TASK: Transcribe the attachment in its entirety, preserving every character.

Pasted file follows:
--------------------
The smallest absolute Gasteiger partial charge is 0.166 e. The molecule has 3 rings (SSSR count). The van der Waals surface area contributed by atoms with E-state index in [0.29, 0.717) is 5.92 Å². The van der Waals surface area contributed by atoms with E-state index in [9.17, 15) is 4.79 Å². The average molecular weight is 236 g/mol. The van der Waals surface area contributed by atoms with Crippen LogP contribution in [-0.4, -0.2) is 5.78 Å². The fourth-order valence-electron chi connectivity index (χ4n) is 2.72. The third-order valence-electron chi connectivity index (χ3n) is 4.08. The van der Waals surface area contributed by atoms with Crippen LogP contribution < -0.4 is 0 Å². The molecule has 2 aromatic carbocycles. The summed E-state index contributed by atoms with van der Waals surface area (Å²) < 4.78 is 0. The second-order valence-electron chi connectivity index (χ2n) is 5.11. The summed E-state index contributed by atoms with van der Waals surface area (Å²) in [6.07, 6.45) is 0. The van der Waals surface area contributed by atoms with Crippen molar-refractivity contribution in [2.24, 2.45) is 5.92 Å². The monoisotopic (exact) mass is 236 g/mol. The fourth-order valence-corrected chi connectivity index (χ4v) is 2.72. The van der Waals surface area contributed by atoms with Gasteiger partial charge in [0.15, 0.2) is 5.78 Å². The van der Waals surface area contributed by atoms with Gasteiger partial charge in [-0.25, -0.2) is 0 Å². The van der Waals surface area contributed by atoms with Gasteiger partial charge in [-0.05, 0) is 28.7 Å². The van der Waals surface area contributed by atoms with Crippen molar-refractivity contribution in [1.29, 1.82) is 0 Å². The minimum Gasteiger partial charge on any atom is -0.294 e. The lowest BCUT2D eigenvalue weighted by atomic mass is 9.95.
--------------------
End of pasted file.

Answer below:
The smallest absolute Gasteiger partial charge is 0.166 e. The molecule has 3 rings (SSSR count). The van der Waals surface area contributed by atoms with E-state index in [0.29, 0.717) is 5.92 Å². The van der Waals surface area contributed by atoms with E-state index in [9.17, 15) is 4.79 Å². The average molecular weight is 236 g/mol. The van der Waals surface area contributed by atoms with Crippen LogP contribution in [-0.4, -0.2) is 5.78 Å². The fourth-order valence-electron chi connectivity index (χ4n) is 2.72. The third-order valence-electron chi connectivity index (χ3n) is 4.08. The van der Waals surface area contributed by atoms with Crippen LogP contribution < -0.4 is 0 Å². The molecule has 2 aromatic carbocycles. The summed E-state index contributed by atoms with van der Waals surface area (Å²) < 4.78 is 0. The second-order valence-electron chi connectivity index (χ2n) is 5.11. The summed E-state index contributed by atoms with van der Waals surface area (Å²) in [6.07, 6.45) is 0. The van der Waals surface area contributed by atoms with Crippen molar-refractivity contribution in [2.24, 2.45) is 5.92 Å². The monoisotopic (exact) mass is 236 g/mol. The fourth-order valence-corrected chi connectivity index (χ4v) is 2.72. The van der Waals surface area contributed by atoms with Gasteiger partial charge in [0.15, 0.2) is 5.78 Å². The van der Waals surface area contributed by atoms with Gasteiger partial charge in [-0.25, -0.2) is 0 Å². The van der Waals surface area contributed by atoms with Gasteiger partial charge in [-0.05, 0) is 28.7 Å². The van der Waals surface area contributed by atoms with Crippen molar-refractivity contribution in [1.29, 1.82) is 0 Å². The minimum Gasteiger partial charge on any atom is -0.294 e. The lowest BCUT2D eigenvalue weighted by atomic mass is 9.95.